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ALUMINUM VS CARTONSHere's the cold, hard truth
Minimizing the amount of plastic that is produced is the #1 key to preventing plastic from polluting our planet and harming ecosystems. If it isn’t made, it can’t end up where it isn’t supposed to. Carton companies won't tell you this, but their packaging has a ton of plastic. Between the plastic layers in the body and the cap, this can be as much plastic as a plastic bottle!
Psst! There are some aluminum bottles out there that have a plastic neck and cap, using more plastic than a PET bottle!
As of 2020, only about 60% of U.S. households have access to curbside carton recycling. That means that cartons are rarely recycled. The industry hides this and does not publish rates but estimates are around 16% (way lower than PET). Aluminum beverage containers are recycled 50% of the time, and other scrap aluminum is recycled about 70% of the time.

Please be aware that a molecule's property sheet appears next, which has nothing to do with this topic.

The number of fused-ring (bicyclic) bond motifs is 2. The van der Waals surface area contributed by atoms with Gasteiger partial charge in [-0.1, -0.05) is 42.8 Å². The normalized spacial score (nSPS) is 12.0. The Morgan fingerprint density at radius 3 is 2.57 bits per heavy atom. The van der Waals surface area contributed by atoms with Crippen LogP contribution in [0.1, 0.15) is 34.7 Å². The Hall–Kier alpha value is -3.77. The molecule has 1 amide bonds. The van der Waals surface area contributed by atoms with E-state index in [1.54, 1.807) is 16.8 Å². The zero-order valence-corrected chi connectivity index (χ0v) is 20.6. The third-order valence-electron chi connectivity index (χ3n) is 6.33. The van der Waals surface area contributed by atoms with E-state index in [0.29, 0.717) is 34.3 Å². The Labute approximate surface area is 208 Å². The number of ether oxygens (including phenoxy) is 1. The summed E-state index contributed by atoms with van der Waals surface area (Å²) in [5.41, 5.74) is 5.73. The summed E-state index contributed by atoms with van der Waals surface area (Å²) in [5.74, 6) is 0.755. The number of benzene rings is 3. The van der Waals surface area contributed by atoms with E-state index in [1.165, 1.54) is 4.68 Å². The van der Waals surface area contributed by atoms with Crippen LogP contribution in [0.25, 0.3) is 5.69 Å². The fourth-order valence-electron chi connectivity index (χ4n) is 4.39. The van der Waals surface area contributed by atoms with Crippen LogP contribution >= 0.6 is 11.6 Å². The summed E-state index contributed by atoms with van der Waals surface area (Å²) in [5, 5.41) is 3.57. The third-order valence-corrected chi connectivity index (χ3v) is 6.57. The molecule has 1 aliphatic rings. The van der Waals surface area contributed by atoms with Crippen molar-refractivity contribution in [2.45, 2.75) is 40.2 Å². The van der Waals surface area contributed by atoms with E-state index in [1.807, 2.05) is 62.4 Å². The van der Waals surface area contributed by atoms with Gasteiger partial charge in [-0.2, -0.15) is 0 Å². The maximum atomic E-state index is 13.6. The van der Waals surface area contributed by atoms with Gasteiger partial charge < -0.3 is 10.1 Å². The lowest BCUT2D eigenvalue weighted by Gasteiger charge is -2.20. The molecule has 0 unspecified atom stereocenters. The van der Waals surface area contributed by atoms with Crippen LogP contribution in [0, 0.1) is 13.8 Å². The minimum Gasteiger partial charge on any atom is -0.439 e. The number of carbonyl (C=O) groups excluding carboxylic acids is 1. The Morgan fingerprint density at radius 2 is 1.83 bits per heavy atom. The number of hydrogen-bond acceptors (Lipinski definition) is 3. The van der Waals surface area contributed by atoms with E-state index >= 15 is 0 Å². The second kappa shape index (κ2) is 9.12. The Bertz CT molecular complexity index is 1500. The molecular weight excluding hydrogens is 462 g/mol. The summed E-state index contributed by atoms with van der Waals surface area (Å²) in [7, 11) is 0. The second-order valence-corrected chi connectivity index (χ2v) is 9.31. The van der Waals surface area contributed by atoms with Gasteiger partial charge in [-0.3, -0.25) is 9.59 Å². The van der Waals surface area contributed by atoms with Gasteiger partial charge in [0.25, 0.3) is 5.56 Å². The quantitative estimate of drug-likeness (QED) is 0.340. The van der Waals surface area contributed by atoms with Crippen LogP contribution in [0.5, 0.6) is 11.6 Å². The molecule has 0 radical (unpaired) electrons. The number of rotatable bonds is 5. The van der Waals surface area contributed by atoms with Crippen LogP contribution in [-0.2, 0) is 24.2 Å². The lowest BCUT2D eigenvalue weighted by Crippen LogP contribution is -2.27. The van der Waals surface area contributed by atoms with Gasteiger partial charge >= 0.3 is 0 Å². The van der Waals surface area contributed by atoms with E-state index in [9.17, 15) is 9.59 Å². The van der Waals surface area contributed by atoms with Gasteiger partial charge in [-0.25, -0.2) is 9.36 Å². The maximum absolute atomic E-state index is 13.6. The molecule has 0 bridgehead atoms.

Cartons are made of 6 layers of paper, plastic, and aluminum. In order to recycle them, those layers need to be separated. This is an expensive and inefficient process, so many recycling companies are unwilling or unable to process them. Cartons suffer from the lowest recycling rates of any beverage container.
Cartons use paper, and those fibers become shorter and lose strength when they get recycled, so it’s hard for cartons to use post-consumer a.k.a. recycled material. No closed loop here...
Open Water, on the other hand, uses an average of 73% recycled content, largely reducing its environmental footprint.
Myth: The plastic used by cartons is not harmful because it is “made from plants.”